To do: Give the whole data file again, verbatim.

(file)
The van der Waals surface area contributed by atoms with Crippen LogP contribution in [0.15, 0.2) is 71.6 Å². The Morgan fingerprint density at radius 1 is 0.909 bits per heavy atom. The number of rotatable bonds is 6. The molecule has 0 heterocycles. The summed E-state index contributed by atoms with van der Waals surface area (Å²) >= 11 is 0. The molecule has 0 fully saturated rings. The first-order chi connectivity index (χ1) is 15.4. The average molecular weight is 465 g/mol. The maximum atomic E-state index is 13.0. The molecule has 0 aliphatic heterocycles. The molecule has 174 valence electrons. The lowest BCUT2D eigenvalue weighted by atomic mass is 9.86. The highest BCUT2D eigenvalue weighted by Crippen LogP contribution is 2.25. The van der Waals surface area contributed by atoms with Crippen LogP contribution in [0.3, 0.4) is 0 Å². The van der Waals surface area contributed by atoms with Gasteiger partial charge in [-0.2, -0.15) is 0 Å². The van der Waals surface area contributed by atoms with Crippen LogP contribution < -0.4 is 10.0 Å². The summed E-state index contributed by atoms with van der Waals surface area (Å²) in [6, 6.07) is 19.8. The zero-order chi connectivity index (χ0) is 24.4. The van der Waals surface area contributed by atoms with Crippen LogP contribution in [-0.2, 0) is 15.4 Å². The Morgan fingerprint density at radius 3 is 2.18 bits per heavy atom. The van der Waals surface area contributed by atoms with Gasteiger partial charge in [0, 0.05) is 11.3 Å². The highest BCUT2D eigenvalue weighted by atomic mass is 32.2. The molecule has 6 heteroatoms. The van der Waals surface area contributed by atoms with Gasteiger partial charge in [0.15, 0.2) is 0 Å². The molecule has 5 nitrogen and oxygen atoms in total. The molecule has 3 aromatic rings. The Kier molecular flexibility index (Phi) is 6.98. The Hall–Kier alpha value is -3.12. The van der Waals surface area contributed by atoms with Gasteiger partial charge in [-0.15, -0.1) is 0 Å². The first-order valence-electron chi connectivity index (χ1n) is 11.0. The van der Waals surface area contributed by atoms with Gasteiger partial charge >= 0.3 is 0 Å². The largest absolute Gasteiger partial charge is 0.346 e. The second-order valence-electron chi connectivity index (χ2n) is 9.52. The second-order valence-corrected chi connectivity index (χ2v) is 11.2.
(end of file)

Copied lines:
The van der Waals surface area contributed by atoms with Crippen LogP contribution in [0.15, 0.2) is 71.6 Å². The Morgan fingerprint density at radius 1 is 0.909 bits per heavy atom. The number of rotatable bonds is 6. The molecule has 0 heterocycles. The summed E-state index contributed by atoms with van der Waals surface area (Å²) >= 11 is 0. The molecule has 0 fully saturated rings. The first-order chi connectivity index (χ1) is 15.4. The average molecular weight is 465 g/mol. The maximum atomic E-state index is 13.0. The molecule has 0 aliphatic heterocycles. The molecule has 174 valence electrons. The lowest BCUT2D eigenvalue weighted by atomic mass is 9.86. The highest BCUT2D eigenvalue weighted by Crippen LogP contribution is 2.25. The van der Waals surface area contributed by atoms with Crippen LogP contribution in [0.3, 0.4) is 0 Å². The van der Waals surface area contributed by atoms with Gasteiger partial charge in [-0.2, -0.15) is 0 Å². The van der Waals surface area contributed by atoms with Crippen LogP contribution < -0.4 is 10.0 Å². The summed E-state index contributed by atoms with van der Waals surface area (Å²) in [6, 6.07) is 19.8. The zero-order chi connectivity index (χ0) is 24.4. The van der Waals surface area contributed by atoms with Crippen LogP contribution in [-0.2, 0) is 15.4 Å². The Morgan fingerprint density at radius 3 is 2.18 bits per heavy atom. The van der Waals surface area contributed by atoms with Gasteiger partial charge in [0, 0.05) is 11.3 Å². The highest BCUT2D eigenvalue weighted by atomic mass is 32.2. The molecule has 6 heteroatoms. The van der Waals surface area contributed by atoms with Gasteiger partial charge in [0.15, 0.2) is 0 Å². The molecule has 5 nitrogen and oxygen atoms in total. The molecule has 3 aromatic rings. The Kier molecular flexibility index (Phi) is 6.98. The Hall–Kier alpha value is -3.12. The van der Waals surface area contributed by atoms with Gasteiger partial charge in [-0.15, -0.1) is 0 Å². The first-order valence-electron chi connectivity index (χ1n) is 11.0. The van der Waals surface area contributed by atoms with Gasteiger partial charge >= 0.3 is 0 Å². The largest absolute Gasteiger partial charge is 0.346 e. The second-order valence-electron chi connectivity index (χ2n) is 9.52. The second-order valence-corrected chi connectivity index (χ2v) is 11.2.